Usually when an employer starts to use a part of the works, as has happened here, they take that part over, see clause 35.2. However, there are two exceptions to that general rule, as set out in that clause, and it is assumed one or other of those apply and therefore that take over has not occurred.

The employer assumes the risk of damage to the works after take over, see the fourth main bullet point of clause 80.1. Before that you as the contractor assume that risk, see clause 81.1, and have to repair any damage to the works promptly, see clause 82.1. You are also required to maintain insurance against such damage, see clause 84 and, specifically, the first line in the insurance table.

It seems likely the cost of repair will be less than the excess of your insurance cover, so you would not make a claim under that. But, in any event, you will not be paid by the employer to correct this damage. That applies even with ECC Options C to E (target and cost-reimbursable contracts), where you are paid the defined cost to carry out the works. This is because the costs of events which you should insure against are excluded from the definition of defined cost, see section 7 of the schedule of cost components.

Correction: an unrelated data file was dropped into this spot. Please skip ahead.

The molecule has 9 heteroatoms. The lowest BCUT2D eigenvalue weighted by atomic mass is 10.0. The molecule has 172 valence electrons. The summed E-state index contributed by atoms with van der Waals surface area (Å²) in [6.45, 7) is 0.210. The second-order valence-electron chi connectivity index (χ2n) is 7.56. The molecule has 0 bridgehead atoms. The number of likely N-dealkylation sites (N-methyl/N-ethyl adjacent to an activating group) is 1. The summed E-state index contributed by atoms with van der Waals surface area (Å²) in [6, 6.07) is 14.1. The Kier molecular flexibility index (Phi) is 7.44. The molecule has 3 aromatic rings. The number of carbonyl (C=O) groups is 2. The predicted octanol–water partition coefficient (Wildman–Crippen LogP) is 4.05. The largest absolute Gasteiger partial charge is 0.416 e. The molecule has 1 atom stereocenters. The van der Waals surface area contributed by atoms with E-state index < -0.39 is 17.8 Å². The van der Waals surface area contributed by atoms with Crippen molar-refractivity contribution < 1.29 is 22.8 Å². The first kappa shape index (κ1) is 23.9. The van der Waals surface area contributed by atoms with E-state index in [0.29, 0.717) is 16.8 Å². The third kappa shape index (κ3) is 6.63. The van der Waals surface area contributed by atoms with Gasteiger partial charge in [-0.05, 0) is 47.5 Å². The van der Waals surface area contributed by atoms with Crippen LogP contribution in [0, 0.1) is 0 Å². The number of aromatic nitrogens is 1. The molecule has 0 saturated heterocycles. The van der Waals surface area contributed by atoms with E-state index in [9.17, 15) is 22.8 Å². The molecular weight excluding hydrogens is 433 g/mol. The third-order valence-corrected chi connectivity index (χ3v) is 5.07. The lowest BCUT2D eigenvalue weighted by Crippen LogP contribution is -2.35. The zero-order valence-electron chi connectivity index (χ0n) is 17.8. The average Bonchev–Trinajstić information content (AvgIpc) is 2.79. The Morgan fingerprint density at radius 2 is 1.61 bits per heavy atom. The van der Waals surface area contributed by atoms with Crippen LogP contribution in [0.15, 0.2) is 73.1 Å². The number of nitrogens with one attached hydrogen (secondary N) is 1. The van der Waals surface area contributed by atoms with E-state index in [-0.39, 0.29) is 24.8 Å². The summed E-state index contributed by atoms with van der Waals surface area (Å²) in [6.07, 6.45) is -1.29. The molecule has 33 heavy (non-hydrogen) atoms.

So, in this case, the pavement damage should be treated as a defect. If it will prevent completion (as defined by clause 11.2(2)) occurring, it should be repaired before completion. Otherwise it should be repaired within the timescales set out in clause 43.2.

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